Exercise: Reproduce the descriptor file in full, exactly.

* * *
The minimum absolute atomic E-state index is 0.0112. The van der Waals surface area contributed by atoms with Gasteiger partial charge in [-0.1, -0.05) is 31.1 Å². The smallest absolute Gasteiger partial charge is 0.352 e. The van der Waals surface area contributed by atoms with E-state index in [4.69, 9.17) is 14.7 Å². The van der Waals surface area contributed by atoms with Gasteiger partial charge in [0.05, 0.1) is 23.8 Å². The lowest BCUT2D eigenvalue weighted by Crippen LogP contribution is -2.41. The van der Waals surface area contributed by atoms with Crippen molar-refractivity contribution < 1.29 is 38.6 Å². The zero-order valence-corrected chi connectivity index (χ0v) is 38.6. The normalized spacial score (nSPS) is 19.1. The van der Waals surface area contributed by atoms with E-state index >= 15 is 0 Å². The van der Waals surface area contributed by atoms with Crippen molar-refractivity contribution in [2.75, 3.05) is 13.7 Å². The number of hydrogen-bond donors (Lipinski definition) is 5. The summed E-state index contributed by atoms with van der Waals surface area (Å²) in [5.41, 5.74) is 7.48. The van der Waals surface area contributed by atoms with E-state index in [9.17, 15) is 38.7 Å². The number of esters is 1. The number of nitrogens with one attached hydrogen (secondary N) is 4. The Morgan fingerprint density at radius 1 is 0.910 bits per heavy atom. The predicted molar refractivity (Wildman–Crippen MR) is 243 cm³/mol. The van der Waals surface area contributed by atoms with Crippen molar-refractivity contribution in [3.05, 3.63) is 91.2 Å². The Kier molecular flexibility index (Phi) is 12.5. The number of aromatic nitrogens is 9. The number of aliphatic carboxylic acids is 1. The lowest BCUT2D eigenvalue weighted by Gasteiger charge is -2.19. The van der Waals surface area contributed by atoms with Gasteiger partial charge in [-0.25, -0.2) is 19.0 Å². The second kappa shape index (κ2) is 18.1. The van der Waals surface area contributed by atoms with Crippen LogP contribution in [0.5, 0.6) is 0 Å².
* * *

The minimum absolute atomic E-state index is 0.0112. The van der Waals surface area contributed by atoms with Gasteiger partial charge in [-0.1, -0.05) is 31.1 Å². The smallest absolute Gasteiger partial charge is 0.352 e. The van der Waals surface area contributed by atoms with E-state index in [4.69, 9.17) is 14.7 Å². The van der Waals surface area contributed by atoms with Gasteiger partial charge in [0.05, 0.1) is 23.8 Å². The lowest BCUT2D eigenvalue weighted by Crippen LogP contribution is -2.41. The van der Waals surface area contributed by atoms with Crippen molar-refractivity contribution < 1.29 is 38.6 Å². The zero-order valence-corrected chi connectivity index (χ0v) is 38.6. The normalized spacial score (nSPS) is 19.1. The van der Waals surface area contributed by atoms with E-state index >= 15 is 0 Å². The van der Waals surface area contributed by atoms with Crippen molar-refractivity contribution in [2.75, 3.05) is 13.7 Å². The number of hydrogen-bond donors (Lipinski definition) is 5. The summed E-state index contributed by atoms with van der Waals surface area (Å²) in [5.41, 5.74) is 7.48. The van der Waals surface area contributed by atoms with E-state index in [9.17, 15) is 38.7 Å². The number of esters is 1. The number of nitrogens with one attached hydrogen (secondary N) is 4. The Morgan fingerprint density at radius 1 is 0.910 bits per heavy atom. The predicted molar refractivity (Wildman–Crippen MR) is 243 cm³/mol. The van der Waals surface area contributed by atoms with Crippen molar-refractivity contribution in [3.05, 3.63) is 91.2 Å². The Kier molecular flexibility index (Phi) is 12.5. The number of aromatic nitrogens is 9. The number of aliphatic carboxylic acids is 1. The lowest BCUT2D eigenvalue weighted by Gasteiger charge is -2.19. The van der Waals surface area contributed by atoms with Gasteiger partial charge in [-0.25, -0.2) is 19.0 Å². The second kappa shape index (κ2) is 18.1. The van der Waals surface area contributed by atoms with Crippen LogP contribution in [0.5, 0.6) is 0 Å².